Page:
Okay, now that I have established (beyond a shadow of doubt?) that thin-air credit excluding C&I loans is the better leading indicator of the two, let’s see how it has been behaving on a year-over-year basis in recent weeks and months. This is shown in Chart 8. Although year-over-year growth in weekly observations of commercial bank credit excluding C&I loans has been slowing since October 2016, there has been some acceleration in the growth of combined bank credit ex C&I loans and the monetary base in recent weeks. Mind you, at 3.4% in the 52 weeks ended March 22, growth in this version of thin-air credit still is weak in an historical context. If commercial bank credit is not boosting modestly the growth rate of thin-air credit of late, it must be the monetary base. As can be seen in Chart 9, one important factor that has been increasing the monetary base since January is the decline in Treasury deposits at the Fed. All else the same, when these deposits decline, depository institution reserves increase. But as the April 15 tax payment date approaches, Treasury revenues will spike up. To the degree that these revenues are transferred to the Fed, all else the same, the monetary base will decline. In addition, when the Fed raises the federal funds rate, it has to reduce the supply of reserves in order to push up the interest rate. In sum, I would expect that in coming weeks the monetary base will be contracting. Unless there is a resurgence in bank credit growth, total thin-air credit growth will slow from an already tepid pace.
On January 17, I published a commentary entitled “2017 – Shades of 1937”. In the commentary, I wrote: “Based on the recent slowdown in thin-air credit growth, I believe that a significant slowdown in the growth of nominal and real U.S. domestic demand will commence in the first quarter of 2017.” Perhaps “significant” was too strong an adjective, but I hold by my prediction of a slowdown in the growth of real domestic demand. Despite relatively strong employment gains in January and February and hinted at by the March ADP employment guesstimate, real GDP growth in Q1:2017 appears to have come in at an even weaker pace than that of the paltry 2.1% annualized in Q4:2016. (Perhaps the depths of the productivity labor pool are being plumbed, requiring a larger quantity of workers to get a given amount of output produced.) The Federal Reserve Bank of Atlanta’s GDPNow Q1:2017 real GDP annualized growth estimate as of April 4 is 1.2%. Of course, this does not yet incorporate March data. Real personal consumption, which has accounted for about 68% of total real GDP in recent years, is coming in weak based on January and February readings. If the March level of real personal consumption were to be unchanged from the February level, Q1:2017 real personal consumption will have grown at an annualized pace of 0.3% -- not 3.0%, but 0.3%. In order for Q1:2017 real personal consumption expenditures to grow at the 3.5% annualized pace of Q4:2016, March real personal consumption would have to grow at annualized rate of 9.75% vs. February. How likely is this given that from January 2010 through February 2017 there have been only two month when real consumption expenditures grew by at least 9% annualized month-to-month? The median month-to-month annualized growth in real personal consumption from January 2010 through February 2017 has been 2.3%. If March real personal consumption were to grow at an annualized 2.3%, this would imply Q1:2017 real personal consumption growth of only 1.1%. What is arguing against a strong reading of Q1:2017 real personal consumption growth is the annualized 17.1% Q1:2017 contraction in unit sales of light motor vehicles, the largest quarterly contraction since the 30.2% contraction in Q4:2009, the quarter after the federal “cash-for-clunkers” program that boosted motor vehicle sales.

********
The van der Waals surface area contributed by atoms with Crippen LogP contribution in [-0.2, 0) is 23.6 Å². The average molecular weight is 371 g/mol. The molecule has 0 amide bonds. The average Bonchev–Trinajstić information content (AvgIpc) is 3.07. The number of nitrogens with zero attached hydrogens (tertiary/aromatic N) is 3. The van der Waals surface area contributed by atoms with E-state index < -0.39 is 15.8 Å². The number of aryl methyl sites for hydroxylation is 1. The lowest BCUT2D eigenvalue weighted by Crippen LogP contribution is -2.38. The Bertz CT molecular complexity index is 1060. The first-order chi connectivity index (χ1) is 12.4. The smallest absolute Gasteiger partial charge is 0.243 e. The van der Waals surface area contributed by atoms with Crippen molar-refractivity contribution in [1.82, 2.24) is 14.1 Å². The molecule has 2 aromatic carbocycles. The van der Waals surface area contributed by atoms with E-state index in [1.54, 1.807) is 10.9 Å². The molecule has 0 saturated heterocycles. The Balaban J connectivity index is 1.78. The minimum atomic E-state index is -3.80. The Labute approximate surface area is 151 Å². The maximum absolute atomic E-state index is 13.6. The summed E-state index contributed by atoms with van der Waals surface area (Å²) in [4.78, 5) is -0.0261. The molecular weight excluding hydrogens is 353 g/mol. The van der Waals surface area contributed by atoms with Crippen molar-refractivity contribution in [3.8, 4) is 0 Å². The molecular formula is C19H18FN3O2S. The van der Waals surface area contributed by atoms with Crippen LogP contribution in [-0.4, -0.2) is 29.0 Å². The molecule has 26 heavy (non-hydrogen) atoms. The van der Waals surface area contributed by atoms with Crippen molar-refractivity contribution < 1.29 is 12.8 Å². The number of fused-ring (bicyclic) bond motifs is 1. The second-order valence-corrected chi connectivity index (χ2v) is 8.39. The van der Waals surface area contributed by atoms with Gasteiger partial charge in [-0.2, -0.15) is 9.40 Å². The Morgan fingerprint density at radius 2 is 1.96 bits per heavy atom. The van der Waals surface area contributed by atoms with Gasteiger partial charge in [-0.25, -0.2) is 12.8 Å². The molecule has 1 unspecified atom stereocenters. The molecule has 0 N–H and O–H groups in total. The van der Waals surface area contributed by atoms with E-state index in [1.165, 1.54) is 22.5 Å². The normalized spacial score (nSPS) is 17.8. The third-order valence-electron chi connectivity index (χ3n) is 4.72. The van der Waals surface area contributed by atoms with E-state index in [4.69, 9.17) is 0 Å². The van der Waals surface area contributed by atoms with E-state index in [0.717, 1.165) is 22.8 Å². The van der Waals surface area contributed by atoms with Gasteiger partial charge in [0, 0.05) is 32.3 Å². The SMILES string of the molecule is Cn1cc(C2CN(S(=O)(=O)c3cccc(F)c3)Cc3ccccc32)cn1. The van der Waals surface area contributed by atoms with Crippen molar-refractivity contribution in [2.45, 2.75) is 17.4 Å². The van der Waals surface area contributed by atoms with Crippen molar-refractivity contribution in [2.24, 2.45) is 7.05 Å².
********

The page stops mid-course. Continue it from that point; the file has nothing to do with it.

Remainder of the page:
In conclusion, with or without C&I loans, thin-air credit growth remains weak. Weak thin-air credit growth implies weak growth in domestic demand. If the Fed does raise its federal funds rate target a couple of more times this year as it has indicated it might, this would weaken thin-air credit growth further and would likely bring on a recession. My bet is after seeing the weakness in Q1:2017 real GDP growth and the lack of rebound in early Q2:2017, the Fed will hold its fire.
Paul L. Kasriel
Founder, Econtrarian, LLC
Senior Economic and Investment Advisor
“For most of human history, it made good adaptive sense to be fearful and emphasize the negative; any mistake could be fatal”, Joost Swarte